New Data Support Benefit of Ocrevus for Relapsing, Primary Progressive Multiple Sclerosis

APRIL 27, 2017
Amy Jacob


“We’re excited that the FDA approved Ocrevus for both relapsing MS patients and primary progressive MS patients just 4 weeks ago,” said Hideki Garren, MD, Group Medical Director, Genentech & Roche Pharmaceuticals at AAN 2017.
 
The first approval for primary progressive MS patients who previously had no disease modifying treatment, ocrelizumab (Ocrevus), provides a new treatment for relapsing MS patients where there is a need for drugs that reduce disability progression. As an intravenous infusion, it’s only given once every 6 months, so patients only need to visit the doctor every six months for treatment.
 
According to Garren, the study results did support the team’s hypothesis that B-cells were central to the pathogenesis of MS.  “As we published in the New England Journal, Ocrevus reduced all 3 aspects of relapsing MS disease: reduction relapses, reduction disability, and reduction lesions within the brain quite substantially.”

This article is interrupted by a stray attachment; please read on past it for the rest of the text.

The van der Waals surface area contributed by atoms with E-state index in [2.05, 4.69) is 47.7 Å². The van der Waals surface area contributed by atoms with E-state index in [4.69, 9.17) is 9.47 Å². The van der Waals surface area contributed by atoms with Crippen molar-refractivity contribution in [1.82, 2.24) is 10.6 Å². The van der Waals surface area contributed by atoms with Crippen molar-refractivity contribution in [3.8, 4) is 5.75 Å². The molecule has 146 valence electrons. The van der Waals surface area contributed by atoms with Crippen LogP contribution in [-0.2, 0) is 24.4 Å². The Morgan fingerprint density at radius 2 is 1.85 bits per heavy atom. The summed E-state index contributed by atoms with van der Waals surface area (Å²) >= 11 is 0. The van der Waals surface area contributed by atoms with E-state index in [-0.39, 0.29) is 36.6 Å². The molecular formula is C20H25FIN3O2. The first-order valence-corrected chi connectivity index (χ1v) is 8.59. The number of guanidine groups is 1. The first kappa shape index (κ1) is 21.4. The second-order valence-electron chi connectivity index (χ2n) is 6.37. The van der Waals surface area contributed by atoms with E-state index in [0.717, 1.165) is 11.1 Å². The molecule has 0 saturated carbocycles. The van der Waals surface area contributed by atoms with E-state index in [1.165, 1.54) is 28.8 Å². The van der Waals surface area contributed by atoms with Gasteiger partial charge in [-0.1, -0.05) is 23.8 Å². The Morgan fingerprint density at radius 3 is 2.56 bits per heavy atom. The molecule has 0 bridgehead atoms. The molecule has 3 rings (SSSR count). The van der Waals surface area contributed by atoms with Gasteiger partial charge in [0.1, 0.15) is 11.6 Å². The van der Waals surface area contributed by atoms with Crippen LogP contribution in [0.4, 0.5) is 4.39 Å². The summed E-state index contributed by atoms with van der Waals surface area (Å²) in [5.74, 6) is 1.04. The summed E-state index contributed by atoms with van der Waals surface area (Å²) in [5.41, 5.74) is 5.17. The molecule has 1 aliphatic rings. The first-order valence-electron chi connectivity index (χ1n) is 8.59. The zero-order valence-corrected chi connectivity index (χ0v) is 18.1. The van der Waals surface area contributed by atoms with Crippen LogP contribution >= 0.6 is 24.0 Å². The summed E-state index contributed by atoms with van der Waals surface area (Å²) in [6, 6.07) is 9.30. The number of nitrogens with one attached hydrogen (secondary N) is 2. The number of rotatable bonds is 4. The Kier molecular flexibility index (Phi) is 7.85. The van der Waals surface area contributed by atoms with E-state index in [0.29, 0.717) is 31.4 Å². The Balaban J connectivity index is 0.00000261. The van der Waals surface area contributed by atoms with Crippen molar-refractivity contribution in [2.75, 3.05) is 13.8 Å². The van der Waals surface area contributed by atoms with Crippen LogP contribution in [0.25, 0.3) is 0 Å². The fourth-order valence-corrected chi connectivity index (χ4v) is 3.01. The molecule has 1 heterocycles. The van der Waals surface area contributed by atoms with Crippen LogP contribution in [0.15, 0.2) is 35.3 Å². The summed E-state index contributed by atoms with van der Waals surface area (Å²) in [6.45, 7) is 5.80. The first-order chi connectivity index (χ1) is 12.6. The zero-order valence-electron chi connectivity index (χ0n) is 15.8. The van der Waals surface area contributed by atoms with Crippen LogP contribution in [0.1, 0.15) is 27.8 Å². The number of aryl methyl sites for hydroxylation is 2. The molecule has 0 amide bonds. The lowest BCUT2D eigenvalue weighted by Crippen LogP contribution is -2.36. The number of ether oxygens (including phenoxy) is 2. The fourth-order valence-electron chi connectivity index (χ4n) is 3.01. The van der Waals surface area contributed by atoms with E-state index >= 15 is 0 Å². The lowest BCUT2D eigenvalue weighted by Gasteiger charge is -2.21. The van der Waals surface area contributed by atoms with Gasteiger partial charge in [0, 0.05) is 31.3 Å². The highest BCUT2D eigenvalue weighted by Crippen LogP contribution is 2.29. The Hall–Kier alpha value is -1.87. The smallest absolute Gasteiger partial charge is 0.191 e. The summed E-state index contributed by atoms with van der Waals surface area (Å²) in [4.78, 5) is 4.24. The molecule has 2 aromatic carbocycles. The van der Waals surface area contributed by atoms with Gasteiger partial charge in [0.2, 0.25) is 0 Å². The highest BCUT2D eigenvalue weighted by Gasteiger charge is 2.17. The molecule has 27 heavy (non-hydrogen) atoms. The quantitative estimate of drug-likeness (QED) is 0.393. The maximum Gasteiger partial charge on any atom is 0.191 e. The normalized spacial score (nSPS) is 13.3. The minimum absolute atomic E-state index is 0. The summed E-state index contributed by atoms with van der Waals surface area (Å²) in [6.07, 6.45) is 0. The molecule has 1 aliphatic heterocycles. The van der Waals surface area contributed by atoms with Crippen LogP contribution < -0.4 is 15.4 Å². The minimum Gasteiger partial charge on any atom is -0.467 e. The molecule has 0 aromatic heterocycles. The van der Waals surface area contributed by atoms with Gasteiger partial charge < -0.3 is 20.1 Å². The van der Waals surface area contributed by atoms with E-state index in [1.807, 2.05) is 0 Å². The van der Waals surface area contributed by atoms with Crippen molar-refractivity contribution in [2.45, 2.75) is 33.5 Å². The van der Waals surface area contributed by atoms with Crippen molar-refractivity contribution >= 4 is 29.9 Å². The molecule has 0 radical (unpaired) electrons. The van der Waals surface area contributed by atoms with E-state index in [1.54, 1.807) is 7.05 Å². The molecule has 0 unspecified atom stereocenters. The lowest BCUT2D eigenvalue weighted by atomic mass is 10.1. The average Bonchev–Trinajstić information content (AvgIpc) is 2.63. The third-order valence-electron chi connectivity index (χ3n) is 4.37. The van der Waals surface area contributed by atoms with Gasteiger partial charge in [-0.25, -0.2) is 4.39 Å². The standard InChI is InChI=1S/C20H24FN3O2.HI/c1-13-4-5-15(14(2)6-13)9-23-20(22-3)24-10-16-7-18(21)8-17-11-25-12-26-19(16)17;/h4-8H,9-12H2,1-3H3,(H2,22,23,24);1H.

Garren explained that their label allows patients with relapsing MS and progressive MS to be treated. There are no restrictions on the type of RMS or PPMS that are treated, nor do they have a boxed warning.  
 
Next on their radar are potential European approvals. Garren and team have been working closely with regulators to try to get this to European multiple sclerosis patients as quickly as possible. Additionally, as the first approval for Roche & Genentech in neuroscience in a long time, they’re “quite excited that this allows us to expand our investigation to other neurologic diseases.” In late-stage Roche, they have treatments that are being tested for Alzheimer’s disease, Autism, and for Spinal Muscular Atrophy.
 
Garren believes this makes a nice progression from when they published the data last year, to the FDA approval, and to the data showcased at AAN 2017. Specifically, their results highlighted that Ocrevus has a rapid onset of treatment in MS patients. “We also have additional data that shows we have an effect on fatigue (a very important aspect of MS, 75% of patients have fatigue). Finally we have our trials that are on-going in open-label, and we’re gathering more safety data, which shows consistency with the double-blind period.”


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